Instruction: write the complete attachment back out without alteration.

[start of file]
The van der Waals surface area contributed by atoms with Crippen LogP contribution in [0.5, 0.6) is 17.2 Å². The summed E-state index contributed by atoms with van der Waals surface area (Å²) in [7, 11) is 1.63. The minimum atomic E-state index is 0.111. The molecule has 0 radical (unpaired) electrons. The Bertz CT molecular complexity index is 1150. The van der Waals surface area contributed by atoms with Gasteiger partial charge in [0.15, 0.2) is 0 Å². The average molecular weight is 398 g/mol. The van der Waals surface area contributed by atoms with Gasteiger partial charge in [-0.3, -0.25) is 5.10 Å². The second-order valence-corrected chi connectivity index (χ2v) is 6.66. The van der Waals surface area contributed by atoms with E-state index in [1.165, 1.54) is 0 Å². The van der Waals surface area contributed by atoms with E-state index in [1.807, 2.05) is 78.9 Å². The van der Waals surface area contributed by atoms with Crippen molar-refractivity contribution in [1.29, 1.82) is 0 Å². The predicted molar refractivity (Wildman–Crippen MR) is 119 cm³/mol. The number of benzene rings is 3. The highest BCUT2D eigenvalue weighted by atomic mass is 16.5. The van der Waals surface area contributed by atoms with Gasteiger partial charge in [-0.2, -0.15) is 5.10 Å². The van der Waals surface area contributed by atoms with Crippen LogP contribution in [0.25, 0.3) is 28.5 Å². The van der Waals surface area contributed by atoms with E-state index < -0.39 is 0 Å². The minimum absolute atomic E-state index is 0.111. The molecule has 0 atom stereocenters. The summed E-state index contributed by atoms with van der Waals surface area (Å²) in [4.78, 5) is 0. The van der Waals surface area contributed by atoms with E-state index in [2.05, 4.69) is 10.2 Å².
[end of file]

The van der Waals surface area contributed by atoms with Crippen LogP contribution in [0.5, 0.6) is 17.2 Å². The summed E-state index contributed by atoms with van der Waals surface area (Å²) in [7, 11) is 1.63. The minimum atomic E-state index is 0.111. The molecule has 0 radical (unpaired) electrons. The Bertz CT molecular complexity index is 1150. The van der Waals surface area contributed by atoms with Gasteiger partial charge in [0.15, 0.2) is 0 Å². The average molecular weight is 398 g/mol. The van der Waals surface area contributed by atoms with Gasteiger partial charge in [-0.3, -0.25) is 5.10 Å². The second-order valence-corrected chi connectivity index (χ2v) is 6.66. The van der Waals surface area contributed by atoms with E-state index in [1.165, 1.54) is 0 Å². The van der Waals surface area contributed by atoms with E-state index in [1.807, 2.05) is 78.9 Å². The van der Waals surface area contributed by atoms with Crippen molar-refractivity contribution in [1.29, 1.82) is 0 Å². The predicted molar refractivity (Wildman–Crippen MR) is 119 cm³/mol. The number of benzene rings is 3. The highest BCUT2D eigenvalue weighted by atomic mass is 16.5. The van der Waals surface area contributed by atoms with Gasteiger partial charge in [-0.2, -0.15) is 5.10 Å². The van der Waals surface area contributed by atoms with Crippen LogP contribution in [0.25, 0.3) is 28.5 Å². The van der Waals surface area contributed by atoms with E-state index < -0.39 is 0 Å². The minimum absolute atomic E-state index is 0.111. The molecule has 0 atom stereocenters. The summed E-state index contributed by atoms with van der Waals surface area (Å²) in [4.78, 5) is 0. The van der Waals surface area contributed by atoms with E-state index in [2.05, 4.69) is 10.2 Å².